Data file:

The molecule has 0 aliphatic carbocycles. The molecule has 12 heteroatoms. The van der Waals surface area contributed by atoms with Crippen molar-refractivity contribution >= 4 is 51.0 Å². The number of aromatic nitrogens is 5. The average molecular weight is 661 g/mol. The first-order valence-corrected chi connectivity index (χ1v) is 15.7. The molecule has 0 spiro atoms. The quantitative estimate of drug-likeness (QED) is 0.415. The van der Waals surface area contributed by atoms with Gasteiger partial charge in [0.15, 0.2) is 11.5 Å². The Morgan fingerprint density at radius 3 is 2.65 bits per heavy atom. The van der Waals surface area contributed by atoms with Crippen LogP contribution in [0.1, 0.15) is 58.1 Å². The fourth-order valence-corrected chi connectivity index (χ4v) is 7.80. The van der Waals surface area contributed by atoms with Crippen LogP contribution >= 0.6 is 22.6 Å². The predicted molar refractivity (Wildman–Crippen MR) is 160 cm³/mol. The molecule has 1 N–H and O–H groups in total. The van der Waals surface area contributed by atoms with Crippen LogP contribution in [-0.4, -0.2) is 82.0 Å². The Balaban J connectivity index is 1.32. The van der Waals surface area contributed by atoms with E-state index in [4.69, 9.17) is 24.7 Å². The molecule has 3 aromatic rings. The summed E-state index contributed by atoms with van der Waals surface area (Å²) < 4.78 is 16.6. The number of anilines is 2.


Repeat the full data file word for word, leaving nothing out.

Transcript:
The molecule has 0 aliphatic carbocycles. The molecule has 12 heteroatoms. The van der Waals surface area contributed by atoms with Crippen molar-refractivity contribution >= 4 is 51.0 Å². The number of aromatic nitrogens is 5. The average molecular weight is 661 g/mol. The first-order valence-corrected chi connectivity index (χ1v) is 15.7. The molecule has 0 spiro atoms. The quantitative estimate of drug-likeness (QED) is 0.415. The van der Waals surface area contributed by atoms with Gasteiger partial charge in [0.15, 0.2) is 11.5 Å². The Morgan fingerprint density at radius 3 is 2.65 bits per heavy atom. The van der Waals surface area contributed by atoms with Crippen LogP contribution in [0.1, 0.15) is 58.1 Å². The fourth-order valence-corrected chi connectivity index (χ4v) is 7.80. The van der Waals surface area contributed by atoms with Crippen LogP contribution >= 0.6 is 22.6 Å². The predicted molar refractivity (Wildman–Crippen MR) is 160 cm³/mol. The molecule has 1 N–H and O–H groups in total. The van der Waals surface area contributed by atoms with Crippen LogP contribution in [-0.4, -0.2) is 82.0 Å². The Balaban J connectivity index is 1.32. The van der Waals surface area contributed by atoms with E-state index in [4.69, 9.17) is 24.7 Å². The molecule has 3 aromatic rings. The summed E-state index contributed by atoms with van der Waals surface area (Å²) < 4.78 is 16.6. The number of anilines is 2.